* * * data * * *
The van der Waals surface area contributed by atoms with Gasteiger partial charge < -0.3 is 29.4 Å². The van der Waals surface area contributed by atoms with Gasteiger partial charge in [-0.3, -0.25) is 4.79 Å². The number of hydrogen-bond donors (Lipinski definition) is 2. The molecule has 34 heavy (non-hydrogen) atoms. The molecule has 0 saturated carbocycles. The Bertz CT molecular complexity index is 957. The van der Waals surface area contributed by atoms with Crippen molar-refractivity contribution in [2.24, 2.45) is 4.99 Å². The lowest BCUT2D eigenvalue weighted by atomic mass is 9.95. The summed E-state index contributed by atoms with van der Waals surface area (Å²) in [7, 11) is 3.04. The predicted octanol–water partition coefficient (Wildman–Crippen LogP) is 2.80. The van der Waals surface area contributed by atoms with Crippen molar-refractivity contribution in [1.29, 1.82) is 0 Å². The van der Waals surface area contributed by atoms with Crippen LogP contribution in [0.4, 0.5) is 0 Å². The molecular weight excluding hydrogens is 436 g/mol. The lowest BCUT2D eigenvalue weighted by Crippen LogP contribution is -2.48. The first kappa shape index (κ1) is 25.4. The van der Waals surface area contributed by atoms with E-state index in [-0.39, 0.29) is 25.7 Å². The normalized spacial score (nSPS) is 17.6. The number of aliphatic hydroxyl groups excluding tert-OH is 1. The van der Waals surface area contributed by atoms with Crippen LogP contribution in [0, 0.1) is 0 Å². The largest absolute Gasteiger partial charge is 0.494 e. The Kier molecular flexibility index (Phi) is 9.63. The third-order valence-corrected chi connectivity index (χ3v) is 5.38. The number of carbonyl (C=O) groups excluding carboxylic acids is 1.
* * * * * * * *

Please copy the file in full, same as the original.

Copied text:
The van der Waals surface area contributed by atoms with Gasteiger partial charge < -0.3 is 29.4 Å². The van der Waals surface area contributed by atoms with Gasteiger partial charge in [-0.3, -0.25) is 4.79 Å². The number of hydrogen-bond donors (Lipinski definition) is 2. The molecule has 34 heavy (non-hydrogen) atoms. The molecule has 0 saturated carbocycles. The Bertz CT molecular complexity index is 957. The van der Waals surface area contributed by atoms with Crippen molar-refractivity contribution in [2.24, 2.45) is 4.99 Å². The lowest BCUT2D eigenvalue weighted by atomic mass is 9.95. The summed E-state index contributed by atoms with van der Waals surface area (Å²) in [7, 11) is 3.04. The predicted octanol–water partition coefficient (Wildman–Crippen LogP) is 2.80. The van der Waals surface area contributed by atoms with Crippen molar-refractivity contribution in [1.29, 1.82) is 0 Å². The van der Waals surface area contributed by atoms with Crippen LogP contribution in [0.4, 0.5) is 0 Å². The molecular weight excluding hydrogens is 436 g/mol. The lowest BCUT2D eigenvalue weighted by Crippen LogP contribution is -2.48. The first kappa shape index (κ1) is 25.4. The van der Waals surface area contributed by atoms with E-state index in [-0.39, 0.29) is 25.7 Å². The normalized spacial score (nSPS) is 17.6. The number of aliphatic hydroxyl groups excluding tert-OH is 1. The van der Waals surface area contributed by atoms with Crippen LogP contribution in [0, 0.1) is 0 Å². The largest absolute Gasteiger partial charge is 0.494 e. The Kier molecular flexibility index (Phi) is 9.63. The third-order valence-corrected chi connectivity index (χ3v) is 5.38. The number of carbonyl (C=O) groups excluding carboxylic acids is 1.